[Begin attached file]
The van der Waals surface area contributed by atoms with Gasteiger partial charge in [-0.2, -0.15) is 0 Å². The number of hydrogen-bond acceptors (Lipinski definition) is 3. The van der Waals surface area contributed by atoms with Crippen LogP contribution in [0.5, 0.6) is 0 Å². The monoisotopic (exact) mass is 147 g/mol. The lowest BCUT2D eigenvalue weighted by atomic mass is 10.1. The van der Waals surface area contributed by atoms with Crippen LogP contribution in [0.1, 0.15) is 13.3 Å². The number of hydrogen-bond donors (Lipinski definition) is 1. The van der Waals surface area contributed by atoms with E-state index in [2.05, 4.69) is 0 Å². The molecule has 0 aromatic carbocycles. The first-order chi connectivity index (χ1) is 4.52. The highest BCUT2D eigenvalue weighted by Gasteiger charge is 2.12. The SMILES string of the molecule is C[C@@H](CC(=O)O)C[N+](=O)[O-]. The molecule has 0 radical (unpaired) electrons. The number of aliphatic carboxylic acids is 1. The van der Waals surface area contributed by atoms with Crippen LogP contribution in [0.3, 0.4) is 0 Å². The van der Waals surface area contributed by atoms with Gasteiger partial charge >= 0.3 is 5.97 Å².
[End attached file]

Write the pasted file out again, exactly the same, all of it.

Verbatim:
The van der Waals surface area contributed by atoms with Gasteiger partial charge in [-0.2, -0.15) is 0 Å². The number of hydrogen-bond acceptors (Lipinski definition) is 3. The van der Waals surface area contributed by atoms with Crippen LogP contribution in [0.5, 0.6) is 0 Å². The monoisotopic (exact) mass is 147 g/mol. The lowest BCUT2D eigenvalue weighted by atomic mass is 10.1. The van der Waals surface area contributed by atoms with Crippen LogP contribution in [0.1, 0.15) is 13.3 Å². The number of hydrogen-bond donors (Lipinski definition) is 1. The van der Waals surface area contributed by atoms with E-state index in [2.05, 4.69) is 0 Å². The molecule has 0 aromatic carbocycles. The first-order chi connectivity index (χ1) is 4.52. The highest BCUT2D eigenvalue weighted by Gasteiger charge is 2.12. The SMILES string of the molecule is C[C@@H](CC(=O)O)C[N+](=O)[O-]. The molecule has 0 radical (unpaired) electrons. The number of aliphatic carboxylic acids is 1. The van der Waals surface area contributed by atoms with Crippen LogP contribution in [0.3, 0.4) is 0 Å². The van der Waals surface area contributed by atoms with Gasteiger partial charge >= 0.3 is 5.97 Å².